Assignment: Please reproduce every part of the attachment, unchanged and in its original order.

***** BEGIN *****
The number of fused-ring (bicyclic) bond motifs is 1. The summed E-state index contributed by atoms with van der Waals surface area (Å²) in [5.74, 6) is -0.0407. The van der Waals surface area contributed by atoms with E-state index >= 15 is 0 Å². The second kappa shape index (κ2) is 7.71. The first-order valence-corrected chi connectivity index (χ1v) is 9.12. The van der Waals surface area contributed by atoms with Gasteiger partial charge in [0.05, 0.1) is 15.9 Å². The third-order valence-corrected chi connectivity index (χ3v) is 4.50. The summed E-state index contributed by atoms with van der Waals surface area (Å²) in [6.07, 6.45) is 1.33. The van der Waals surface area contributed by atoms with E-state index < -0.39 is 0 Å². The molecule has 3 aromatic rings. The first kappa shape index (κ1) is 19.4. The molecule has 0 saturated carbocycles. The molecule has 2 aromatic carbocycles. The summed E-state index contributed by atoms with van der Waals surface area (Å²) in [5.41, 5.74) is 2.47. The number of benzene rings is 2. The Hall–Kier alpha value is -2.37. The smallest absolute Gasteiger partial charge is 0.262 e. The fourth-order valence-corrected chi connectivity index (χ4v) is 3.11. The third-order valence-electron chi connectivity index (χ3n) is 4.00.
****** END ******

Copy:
The number of fused-ring (bicyclic) bond motifs is 1. The summed E-state index contributed by atoms with van der Waals surface area (Å²) in [5.74, 6) is -0.0407. The van der Waals surface area contributed by atoms with E-state index >= 15 is 0 Å². The second kappa shape index (κ2) is 7.71. The first-order valence-corrected chi connectivity index (χ1v) is 9.12. The van der Waals surface area contributed by atoms with Gasteiger partial charge in [0.05, 0.1) is 15.9 Å². The third-order valence-corrected chi connectivity index (χ3v) is 4.50. The summed E-state index contributed by atoms with van der Waals surface area (Å²) in [6.07, 6.45) is 1.33. The van der Waals surface area contributed by atoms with E-state index < -0.39 is 0 Å². The molecule has 3 aromatic rings. The first kappa shape index (κ1) is 19.4. The molecule has 0 saturated carbocycles. The molecule has 2 aromatic carbocycles. The summed E-state index contributed by atoms with van der Waals surface area (Å²) in [5.41, 5.74) is 2.47. The number of benzene rings is 2. The Hall–Kier alpha value is -2.37. The smallest absolute Gasteiger partial charge is 0.262 e. The fourth-order valence-corrected chi connectivity index (χ4v) is 3.11. The third-order valence-electron chi connectivity index (χ3n) is 4.00.